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Discourses of normality and denormalisation in German punk lyrics

13 Normality kills: discourses of normality and denormalisation in German punk lyrics Melani Schröter Punk and normality seem mutually exclusive; whoever is normal cannot be a punk, and whoever is a punk cannot be normal. Debates regarding the demarcation between ‘real’ and ‘fake’ punk(s) can be boiled down to a question of true deviation (essentially not normal) versus mere imitation (disguised as not normal). Because punk defies normality, being a punk is not easy. Firstly, denormalisation involves risk, e.g. psychological disintegration, marginalisation

in Fight back
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East German punk in its social, political and historical context

10 Ostpunx: East German punk in its social, political and historical context Aimar Ventsel The availability of ‘cultural and social means’ is an obfuscating expression. In plain German, it should be put [as follows]: those who only have ‘small cultural and social means’ (to use politically-correct EU speak) are not sufficiently intelligent, educated or stable in their behaviour. Defined in this way by the EU, the poor are disburdened of responsibility for their situation and relieved of the moral pressure to try to alter it.1 The citation above comes from

in Fight back
The relational character of subcultural ideology in the case ofCzech punks and skinheads

9 Shared enemies, shared friends: the relational character of subcultural ideology in the case of Czech punks and skinheads ˘ Hedvika Novotná and Martin Hermanský Punk in Czechoslovakia began to form prior to 1989, in a society substantially removed from that in which it had first been born. In other words, punk was imported into a Czechoslovakian society that was determined by a political system that claimed to be socialistic, was aligned to the idea of communism, and whose primary characteristics (regardless of the name) were built on repression, fear and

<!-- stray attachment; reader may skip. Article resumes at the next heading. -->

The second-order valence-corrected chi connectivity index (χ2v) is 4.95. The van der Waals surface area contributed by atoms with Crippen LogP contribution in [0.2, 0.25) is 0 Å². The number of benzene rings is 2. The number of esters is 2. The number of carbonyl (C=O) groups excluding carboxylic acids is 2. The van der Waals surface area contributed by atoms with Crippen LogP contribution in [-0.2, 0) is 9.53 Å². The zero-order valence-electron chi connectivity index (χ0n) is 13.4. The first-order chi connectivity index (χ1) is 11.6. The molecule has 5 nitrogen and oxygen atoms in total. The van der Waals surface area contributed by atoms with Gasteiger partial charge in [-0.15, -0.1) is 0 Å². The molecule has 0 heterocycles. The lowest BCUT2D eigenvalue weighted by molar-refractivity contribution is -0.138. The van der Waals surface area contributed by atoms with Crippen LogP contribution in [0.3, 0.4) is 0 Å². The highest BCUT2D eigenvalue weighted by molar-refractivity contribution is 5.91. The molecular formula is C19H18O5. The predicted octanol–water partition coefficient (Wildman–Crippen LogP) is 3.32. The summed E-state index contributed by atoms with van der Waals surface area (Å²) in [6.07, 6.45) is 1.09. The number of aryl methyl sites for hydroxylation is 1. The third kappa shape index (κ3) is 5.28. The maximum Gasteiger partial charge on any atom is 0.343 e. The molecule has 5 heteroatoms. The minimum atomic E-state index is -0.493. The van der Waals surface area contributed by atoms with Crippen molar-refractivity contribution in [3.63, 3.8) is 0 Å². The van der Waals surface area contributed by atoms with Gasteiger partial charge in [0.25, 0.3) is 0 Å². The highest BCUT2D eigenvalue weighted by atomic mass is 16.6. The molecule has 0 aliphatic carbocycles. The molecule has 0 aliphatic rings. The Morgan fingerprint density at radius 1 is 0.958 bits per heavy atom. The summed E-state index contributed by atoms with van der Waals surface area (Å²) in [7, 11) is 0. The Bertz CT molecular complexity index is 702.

in Fight back
Ecosystem health and the punk poetry of John Cooper Clarke

6 ‘Flowers of evil’: ecosystem health and the punk poetry of John Cooper Clarke John Parham The ‘punk poetry’ of John Cooper Clarke displays a keen awareness of its environment. ‘The Day the World Stood Still’ freezes, for a day, a world of traffic noise, dirt, flies. The curiously named ‘I Travel in Biscuits’ opens with a bombardment of the dirge disharmonies of the city: the sound of the daylight the smell of the urine the rain on the drainpipes the filthy two-two time i should know better how an animal feels;1 Across his descriptions of these ‘garden[s] of

in Fight back
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Torino and the Collettivo Punx Anarchici

among youth. We cannot explain punk, for example, by simply asserting a deterministic link between young people and a decaying urban environment. Industrial conurbations, from the post-war years through until the 1970s, offer a common paradigm for urban development in Europe.2 They have provided the setting for many individual and collective destinies, though young people have more typically used popular music as a means of escape than a means to celebrate the environment in which they live. An examination of the Collettivo Punx Anarchici of Torino, meanwhile

in Fight back
How the Communist Party of Great Britain discovered punk rock

11 Comrades in bondage trousers: how the Communist Party of Great Britain discovered punk rock M atthew Worley Speaking in June 1976, Paul Bradshaw, the editor of Challenge, the newspaper produced by the Young Communist League (YCL), surveyed the state of British youth culture.1 Superficially, he reasoned, things did not look good. The youth movements that helped define the 1960s had fragmented; popular music appeared depoliticised. Although glam rock had briefly offered an interesting challenge to masculine stereotypes, and reggae continued to provide a